Pour in heavy cream and bring to a simmer; simmer until the cream has reduced by half. Increase heat to medium-high, and rapidly whisk in the butter, piece, by piece until it has melted into the cream and thickened it. Strain the sauce through a mesh strainer to remove the spices. Serve immediately.


Fried Crawfish Slaw Salad


  • Vegetable oil, for frying
  • 1/2 cup Zatarain’s® Crispy Southern Fish-Fri
  • 1/2-pound shelled crawfish tails
  • 5 cups Napa Cabbage
  • 1 cup purple cabbage
  • 1cup shredded carrots
  • 1/2 bunch of Italian flat-leaf parsley
  • Tabasco vinaigrette
    • 1 tsp Dijon mustard
    • 3⁄4 cup olive oil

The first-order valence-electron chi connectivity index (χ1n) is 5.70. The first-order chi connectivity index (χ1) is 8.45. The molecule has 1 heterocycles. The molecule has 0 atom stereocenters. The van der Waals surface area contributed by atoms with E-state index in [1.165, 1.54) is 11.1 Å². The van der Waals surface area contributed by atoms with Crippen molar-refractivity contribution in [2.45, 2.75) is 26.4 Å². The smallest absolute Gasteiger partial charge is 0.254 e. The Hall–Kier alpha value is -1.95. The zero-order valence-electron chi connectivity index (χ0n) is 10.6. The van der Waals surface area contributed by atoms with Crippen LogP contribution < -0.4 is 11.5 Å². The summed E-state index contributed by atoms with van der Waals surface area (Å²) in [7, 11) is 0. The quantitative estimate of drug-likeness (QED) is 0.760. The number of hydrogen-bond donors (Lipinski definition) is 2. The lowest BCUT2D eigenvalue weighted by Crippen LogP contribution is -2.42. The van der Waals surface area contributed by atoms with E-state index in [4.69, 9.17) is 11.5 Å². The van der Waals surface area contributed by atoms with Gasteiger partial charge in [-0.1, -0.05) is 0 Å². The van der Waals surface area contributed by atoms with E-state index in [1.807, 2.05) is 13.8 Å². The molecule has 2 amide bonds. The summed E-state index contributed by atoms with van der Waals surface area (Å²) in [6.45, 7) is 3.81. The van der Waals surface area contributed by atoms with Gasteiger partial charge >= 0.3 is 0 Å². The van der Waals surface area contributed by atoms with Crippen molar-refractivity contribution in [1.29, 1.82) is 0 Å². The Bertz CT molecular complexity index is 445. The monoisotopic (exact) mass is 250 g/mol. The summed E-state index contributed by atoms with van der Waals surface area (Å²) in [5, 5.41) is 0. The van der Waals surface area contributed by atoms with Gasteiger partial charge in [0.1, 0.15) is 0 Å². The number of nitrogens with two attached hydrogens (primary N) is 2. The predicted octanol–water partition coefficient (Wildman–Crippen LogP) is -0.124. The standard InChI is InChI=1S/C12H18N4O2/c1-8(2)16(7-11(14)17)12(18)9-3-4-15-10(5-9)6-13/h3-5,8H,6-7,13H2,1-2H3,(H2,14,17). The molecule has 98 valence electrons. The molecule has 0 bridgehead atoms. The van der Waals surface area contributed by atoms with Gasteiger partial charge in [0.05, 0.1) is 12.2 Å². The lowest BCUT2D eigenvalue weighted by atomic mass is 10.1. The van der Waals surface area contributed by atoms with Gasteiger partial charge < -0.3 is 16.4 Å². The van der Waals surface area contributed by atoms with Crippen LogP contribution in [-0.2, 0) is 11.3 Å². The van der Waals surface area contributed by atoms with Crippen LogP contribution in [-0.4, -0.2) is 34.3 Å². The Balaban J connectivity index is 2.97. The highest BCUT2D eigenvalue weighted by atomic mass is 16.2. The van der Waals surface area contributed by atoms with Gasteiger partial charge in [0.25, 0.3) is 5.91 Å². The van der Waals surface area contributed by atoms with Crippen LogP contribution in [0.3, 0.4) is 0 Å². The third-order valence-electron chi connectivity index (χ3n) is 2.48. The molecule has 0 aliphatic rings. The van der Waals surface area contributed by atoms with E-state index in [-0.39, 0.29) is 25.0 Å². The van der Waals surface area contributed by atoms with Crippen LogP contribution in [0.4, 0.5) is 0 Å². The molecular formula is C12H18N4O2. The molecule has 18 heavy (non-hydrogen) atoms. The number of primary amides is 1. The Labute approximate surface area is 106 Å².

• 2 tsp honey
    • Tabasco (as hot as you want)
    • Salt & pepper to taste


Pour oil into a deep heavy skillet, filling no more than 1/3 full. Heat on medium-high heat to 350°F

Place Fish-Fri in a shallow dish. Coat crawfish in Fish-Fri, a handful at a time; shake off excess. Fry in batches in hot oil 1 1/2 to 2 minutes or until golden brown. Drain on paper towels.

Toss cabbage, carrots and Italian flat-leaf parsley with Tabasco Vinaigrette. Top with crawfish. Serve immediately.

Additional Gulf Resources

  • We spoke about community and the role the Gulf and seafood create that feeling in New Orleans. The Black community has been and continues to be vital in shaping the New Orleans identity, and that includes cuisine. As we continue to protest in support of Black Lives Matter, we wanted to share some resources if you are in the New Orleans area to support Black-Owned Restaurants.
New Orleans Cooking Demo with Centerplate Executive Chef Brandon Felder ...